After the start of the Iraq war, Brighton activists were horrified to discover an arms factory in their midst. On a trading estate less than two miles from the city centre lies EDO-MBM. The factory supplies the bomb release mechanisms used to commit war crimes in Iraq, Palestine and elsewhere. The Smash EDO campaign ran under the slogan, ‘Every bomb that is dropped, every bullet that is fired in the name of this War of Terror has to be made somewhere. And wherever that is, it can be resisted’

Demonstrations outside the factory were initially met with facilitative policing. But as the campaign persisted, police were irked by the ‘financial considerations’.

EDO then hired Timothy Lawson-Cruttenden, the lawyer who helped draft the Protection From Harassment Act. Whilst it was sold to us as an anti-stalking law to protect vulnerable women, it has been repeatedly used by Lawson-Cruttenden to get injunctions against protesters who are, in law, stalking the vulnerable corporations.

In order to secure the injunction, EDO needed proof of harassment. They needed arrests for crimes of aggression. The police obliged and nicked people for Assaulting A Police Officer. Names of people arrested were handed to EDO to be put on the injunction, even if they weren’t convicted of anything. Since when has it been the police’s job to help litigants get private injunctions?

Under this piece of PFI martial law, the ‘protected persons’ in the injunction included EDO security guards. It had become illegal to film them, which allowed them to assault activists with impunity.

When the protesters mounted a legal challenge to the injunction, the Crown was obliged to share information about the collusion between police and EDO’s lawyers. Rather than do this, they withdrew and the injunction imploded.

What’s striking, as with the police collusion with Eon over the Kingsnorth climate camp, is the police presumption that the private corporation is in the right and that protesters are in the wrong.

Yet when activists shut down Kingsnorth, it was found to be a lawful action. By the same token, EDO are making weapons in the certain knowledge that they will be used to kill civilians. This, then, is collaboration with war crimes. As at Kingsnorth, if the police are going to waver from a position of impartiality, it should be on the side of the protesters who appear to be upholding the law.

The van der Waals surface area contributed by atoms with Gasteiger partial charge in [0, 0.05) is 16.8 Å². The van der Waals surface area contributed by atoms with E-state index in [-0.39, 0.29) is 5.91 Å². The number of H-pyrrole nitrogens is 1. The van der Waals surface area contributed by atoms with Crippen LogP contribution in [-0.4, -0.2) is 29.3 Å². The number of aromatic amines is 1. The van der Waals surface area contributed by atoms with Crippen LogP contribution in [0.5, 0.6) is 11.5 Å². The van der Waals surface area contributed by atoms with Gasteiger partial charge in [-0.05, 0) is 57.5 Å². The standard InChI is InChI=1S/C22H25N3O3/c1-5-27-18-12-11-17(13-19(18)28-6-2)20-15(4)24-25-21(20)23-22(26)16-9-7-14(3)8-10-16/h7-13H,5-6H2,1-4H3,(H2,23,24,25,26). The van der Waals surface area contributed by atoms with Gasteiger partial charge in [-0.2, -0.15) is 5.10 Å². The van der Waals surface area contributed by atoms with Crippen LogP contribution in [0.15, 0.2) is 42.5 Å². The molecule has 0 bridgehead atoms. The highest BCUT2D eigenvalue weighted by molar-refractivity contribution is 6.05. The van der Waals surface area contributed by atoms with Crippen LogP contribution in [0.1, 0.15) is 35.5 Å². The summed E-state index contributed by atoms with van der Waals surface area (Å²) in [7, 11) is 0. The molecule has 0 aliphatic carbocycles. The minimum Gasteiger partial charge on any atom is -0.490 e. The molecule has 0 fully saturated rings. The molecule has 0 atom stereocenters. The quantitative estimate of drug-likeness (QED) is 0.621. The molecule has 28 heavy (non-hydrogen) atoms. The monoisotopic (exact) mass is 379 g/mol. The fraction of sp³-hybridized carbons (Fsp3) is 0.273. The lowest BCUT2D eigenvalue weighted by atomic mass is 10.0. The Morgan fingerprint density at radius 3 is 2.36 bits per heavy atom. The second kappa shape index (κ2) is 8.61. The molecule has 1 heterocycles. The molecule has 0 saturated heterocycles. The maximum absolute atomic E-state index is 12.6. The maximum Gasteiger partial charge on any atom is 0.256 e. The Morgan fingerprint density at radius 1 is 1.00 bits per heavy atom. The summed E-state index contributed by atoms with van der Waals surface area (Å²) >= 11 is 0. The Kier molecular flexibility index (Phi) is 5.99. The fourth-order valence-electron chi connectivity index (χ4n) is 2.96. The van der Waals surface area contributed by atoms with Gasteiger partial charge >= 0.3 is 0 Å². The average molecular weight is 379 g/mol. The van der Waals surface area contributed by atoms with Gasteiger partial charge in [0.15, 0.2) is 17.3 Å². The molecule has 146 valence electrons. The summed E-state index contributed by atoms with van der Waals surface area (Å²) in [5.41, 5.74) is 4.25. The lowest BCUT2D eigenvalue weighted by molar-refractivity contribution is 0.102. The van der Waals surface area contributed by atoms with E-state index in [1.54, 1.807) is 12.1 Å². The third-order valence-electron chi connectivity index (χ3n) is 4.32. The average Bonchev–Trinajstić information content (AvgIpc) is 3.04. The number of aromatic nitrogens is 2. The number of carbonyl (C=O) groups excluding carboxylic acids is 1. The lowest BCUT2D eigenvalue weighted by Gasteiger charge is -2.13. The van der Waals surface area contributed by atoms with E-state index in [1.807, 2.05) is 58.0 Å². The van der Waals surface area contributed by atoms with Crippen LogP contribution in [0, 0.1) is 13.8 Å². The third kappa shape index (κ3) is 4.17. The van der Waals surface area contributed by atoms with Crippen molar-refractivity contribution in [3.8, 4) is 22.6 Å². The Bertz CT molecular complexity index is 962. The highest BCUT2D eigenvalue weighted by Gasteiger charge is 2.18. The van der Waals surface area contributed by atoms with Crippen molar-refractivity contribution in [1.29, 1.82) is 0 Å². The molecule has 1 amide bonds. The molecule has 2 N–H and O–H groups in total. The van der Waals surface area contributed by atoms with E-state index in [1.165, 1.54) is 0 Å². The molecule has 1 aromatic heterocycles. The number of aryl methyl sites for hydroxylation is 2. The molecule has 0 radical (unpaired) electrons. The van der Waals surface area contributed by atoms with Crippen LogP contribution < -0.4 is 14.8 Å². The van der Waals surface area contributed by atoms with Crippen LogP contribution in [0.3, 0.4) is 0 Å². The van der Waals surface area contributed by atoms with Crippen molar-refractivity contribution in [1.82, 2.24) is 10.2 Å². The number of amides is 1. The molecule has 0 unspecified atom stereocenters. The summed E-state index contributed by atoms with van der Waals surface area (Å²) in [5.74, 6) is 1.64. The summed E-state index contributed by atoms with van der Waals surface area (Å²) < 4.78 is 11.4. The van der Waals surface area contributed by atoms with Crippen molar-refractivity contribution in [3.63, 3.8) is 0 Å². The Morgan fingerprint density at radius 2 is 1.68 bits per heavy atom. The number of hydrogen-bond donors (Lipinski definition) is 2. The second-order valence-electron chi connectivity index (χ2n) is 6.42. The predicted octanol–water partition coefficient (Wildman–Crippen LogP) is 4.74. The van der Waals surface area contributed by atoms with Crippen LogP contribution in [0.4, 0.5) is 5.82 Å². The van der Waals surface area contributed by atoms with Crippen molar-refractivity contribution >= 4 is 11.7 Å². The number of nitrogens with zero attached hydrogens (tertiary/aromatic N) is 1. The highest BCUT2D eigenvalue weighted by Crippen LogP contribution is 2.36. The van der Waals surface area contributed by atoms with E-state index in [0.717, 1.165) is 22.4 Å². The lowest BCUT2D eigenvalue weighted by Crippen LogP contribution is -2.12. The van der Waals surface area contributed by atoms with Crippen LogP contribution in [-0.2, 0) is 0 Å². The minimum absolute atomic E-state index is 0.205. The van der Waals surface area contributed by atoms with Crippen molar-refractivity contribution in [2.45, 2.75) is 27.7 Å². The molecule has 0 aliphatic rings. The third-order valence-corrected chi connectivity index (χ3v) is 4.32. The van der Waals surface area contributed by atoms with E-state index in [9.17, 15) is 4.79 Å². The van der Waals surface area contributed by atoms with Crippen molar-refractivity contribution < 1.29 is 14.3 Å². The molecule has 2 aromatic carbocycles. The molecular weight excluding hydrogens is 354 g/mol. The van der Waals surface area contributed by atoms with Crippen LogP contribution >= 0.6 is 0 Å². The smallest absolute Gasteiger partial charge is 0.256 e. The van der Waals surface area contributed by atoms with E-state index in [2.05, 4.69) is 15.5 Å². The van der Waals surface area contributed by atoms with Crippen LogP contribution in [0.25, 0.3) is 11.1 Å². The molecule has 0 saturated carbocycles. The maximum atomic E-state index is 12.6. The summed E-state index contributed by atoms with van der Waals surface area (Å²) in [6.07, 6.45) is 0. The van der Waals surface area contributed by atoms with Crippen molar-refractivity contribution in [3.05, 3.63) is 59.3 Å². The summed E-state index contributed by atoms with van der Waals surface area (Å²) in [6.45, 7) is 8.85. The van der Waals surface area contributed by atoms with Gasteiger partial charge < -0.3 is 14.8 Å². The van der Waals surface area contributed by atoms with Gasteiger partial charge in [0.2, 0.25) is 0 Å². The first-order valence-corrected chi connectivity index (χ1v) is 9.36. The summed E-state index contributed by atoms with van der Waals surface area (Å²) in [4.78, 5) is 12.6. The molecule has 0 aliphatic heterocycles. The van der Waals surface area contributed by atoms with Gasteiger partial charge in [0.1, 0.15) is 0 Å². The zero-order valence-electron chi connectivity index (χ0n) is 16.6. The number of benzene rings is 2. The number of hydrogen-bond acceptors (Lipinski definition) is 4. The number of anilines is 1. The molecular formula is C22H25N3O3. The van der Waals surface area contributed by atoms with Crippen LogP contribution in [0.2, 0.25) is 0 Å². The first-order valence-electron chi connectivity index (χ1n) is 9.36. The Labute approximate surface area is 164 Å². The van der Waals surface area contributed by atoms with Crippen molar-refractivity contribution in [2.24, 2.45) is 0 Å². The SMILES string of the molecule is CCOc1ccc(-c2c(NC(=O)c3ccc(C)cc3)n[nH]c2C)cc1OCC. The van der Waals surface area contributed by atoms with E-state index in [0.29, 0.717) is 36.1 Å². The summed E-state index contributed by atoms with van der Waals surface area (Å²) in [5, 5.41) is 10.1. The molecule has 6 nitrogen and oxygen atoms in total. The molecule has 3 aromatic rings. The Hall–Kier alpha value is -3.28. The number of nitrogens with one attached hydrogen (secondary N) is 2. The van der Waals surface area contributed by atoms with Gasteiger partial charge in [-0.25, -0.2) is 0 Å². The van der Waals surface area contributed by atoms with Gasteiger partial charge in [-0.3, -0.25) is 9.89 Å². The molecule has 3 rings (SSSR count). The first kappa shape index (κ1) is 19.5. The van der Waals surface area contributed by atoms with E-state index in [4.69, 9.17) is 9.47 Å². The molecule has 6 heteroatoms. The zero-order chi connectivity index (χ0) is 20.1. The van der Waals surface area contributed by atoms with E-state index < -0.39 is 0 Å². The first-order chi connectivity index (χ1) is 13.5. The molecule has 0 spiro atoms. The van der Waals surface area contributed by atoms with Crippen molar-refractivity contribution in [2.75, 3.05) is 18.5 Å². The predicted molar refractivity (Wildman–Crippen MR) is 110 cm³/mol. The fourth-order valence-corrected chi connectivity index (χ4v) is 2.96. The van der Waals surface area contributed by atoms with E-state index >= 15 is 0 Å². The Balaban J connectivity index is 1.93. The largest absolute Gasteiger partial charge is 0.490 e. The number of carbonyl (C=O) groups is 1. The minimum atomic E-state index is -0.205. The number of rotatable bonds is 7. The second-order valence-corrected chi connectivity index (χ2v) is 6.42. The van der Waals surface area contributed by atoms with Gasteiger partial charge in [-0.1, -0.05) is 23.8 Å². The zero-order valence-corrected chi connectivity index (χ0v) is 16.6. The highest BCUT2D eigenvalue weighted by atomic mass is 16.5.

Certainly, the EDO campaign has been confrontational. Rather than go the route commonly taken by peace activists of ‘bearing witness’ (ie stand and watch, then go home), they made direct action an integral part of the campaign. But even when they were merely standing on the far side of the road holding placards – an activity formerly facilitated by police – they were harried, intimidated, provoked and assaulted.

The EDO case has continued to be the subject of intense state harassment. One protester with no criminal record, John Catt, discovered that his car has a ‘marker’ on the police computer and so he has been stopped and searched by police under the Terrorism Act.

At the Smash EDO carnival in June 2008 police used dogs and batons on a peaceful crowd. Protester Chris Bluemel was beaten to the ground. As is often the case with people assaulted by police, he was charged with Assaulting a Police Officer. It took a year to come to court, where he was then acquitted, with the magistrates citing the ‘vague and contradictory’ evidence of the police.

Still, as the police well know, even an acquittal will have the effect of discouraging further protest. By arresting someone, raiding their house, taking away their computer and having them living under the shadow of losing their job if they were convicted, and with no form of compensation following the acquittal, it requires strength and fortitude for campaigners to risk being the next victim.

The house raid has become a common piece of extra-judicial punishment for disliked political groups. It cannot be right to smash down your door (and bill you for the board-up), search your house, seize your computer (and give it you back broken a year later) all for a suspected crime that, if you were convicted, wouldn’t even see you imprisoned. Like batoning random protesters, it is political policing aimed at discouraging campaigns that have been deemed unacceptable.

In June 2008 it was reported that “Chief Superintendent Dick Barton is in charge of investigating crimes against EDO for Sussex Police. The force declined to comment on his role but the fact such a senior officer - the highest rank below assistant chief constable - has specific responsibility for EDO reflects how seriously police treat the activism.”

It’s not just a high level of scrutiny, it is also an act of sick irony. Barton was appointed to the task shortly after returning from training police in Iraq, dealing with the aftermath of the carnage caused by EDO’s weapons.

On The Verge

As mentioned earlier, a film about the EDO campaign, On The Verge, was made and distributed by Brighton activist news group SchNEWS in 2007. It shows in clear detail the sustained political policing used against the campaign.